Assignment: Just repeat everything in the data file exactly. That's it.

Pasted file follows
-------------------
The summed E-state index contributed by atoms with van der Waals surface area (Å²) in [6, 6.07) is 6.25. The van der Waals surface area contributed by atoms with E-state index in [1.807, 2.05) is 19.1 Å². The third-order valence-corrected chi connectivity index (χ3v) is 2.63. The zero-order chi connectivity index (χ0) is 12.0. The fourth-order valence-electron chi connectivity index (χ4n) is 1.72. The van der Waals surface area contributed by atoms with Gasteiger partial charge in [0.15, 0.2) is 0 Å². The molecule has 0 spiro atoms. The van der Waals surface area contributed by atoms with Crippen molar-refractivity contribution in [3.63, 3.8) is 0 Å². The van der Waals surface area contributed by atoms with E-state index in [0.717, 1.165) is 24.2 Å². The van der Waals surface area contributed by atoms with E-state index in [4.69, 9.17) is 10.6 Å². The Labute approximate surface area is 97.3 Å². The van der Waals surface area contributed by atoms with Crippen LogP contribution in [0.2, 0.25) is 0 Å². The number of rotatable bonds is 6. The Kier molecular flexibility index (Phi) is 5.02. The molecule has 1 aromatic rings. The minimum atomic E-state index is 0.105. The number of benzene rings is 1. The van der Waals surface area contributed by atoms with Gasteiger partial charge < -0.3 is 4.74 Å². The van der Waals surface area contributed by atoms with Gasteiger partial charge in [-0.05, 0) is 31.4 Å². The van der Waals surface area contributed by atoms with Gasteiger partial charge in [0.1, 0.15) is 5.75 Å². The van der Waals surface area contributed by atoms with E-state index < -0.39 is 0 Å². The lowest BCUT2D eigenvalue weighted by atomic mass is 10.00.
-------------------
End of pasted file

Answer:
The summed E-state index contributed by atoms with van der Waals surface area (Å²) in [6, 6.07) is 6.25. The van der Waals surface area contributed by atoms with E-state index in [1.807, 2.05) is 19.1 Å². The third-order valence-corrected chi connectivity index (χ3v) is 2.63. The zero-order chi connectivity index (χ0) is 12.0. The fourth-order valence-electron chi connectivity index (χ4n) is 1.72. The van der Waals surface area contributed by atoms with Gasteiger partial charge in [0.15, 0.2) is 0 Å². The molecule has 0 spiro atoms. The van der Waals surface area contributed by atoms with Crippen molar-refractivity contribution in [3.63, 3.8) is 0 Å². The van der Waals surface area contributed by atoms with E-state index in [0.717, 1.165) is 24.2 Å². The van der Waals surface area contributed by atoms with E-state index in [4.69, 9.17) is 10.6 Å². The Labute approximate surface area is 97.3 Å². The van der Waals surface area contributed by atoms with Crippen LogP contribution in [0.2, 0.25) is 0 Å². The number of rotatable bonds is 6. The Kier molecular flexibility index (Phi) is 5.02. The molecule has 1 aromatic rings. The minimum atomic E-state index is 0.105. The number of benzene rings is 1. The van der Waals surface area contributed by atoms with Gasteiger partial charge < -0.3 is 4.74 Å². The van der Waals surface area contributed by atoms with Gasteiger partial charge in [-0.05, 0) is 31.4 Å². The van der Waals surface area contributed by atoms with Gasteiger partial charge in [0.1, 0.15) is 5.75 Å². The van der Waals surface area contributed by atoms with E-state index < -0.39 is 0 Å². The lowest BCUT2D eigenvalue weighted by atomic mass is 10.00.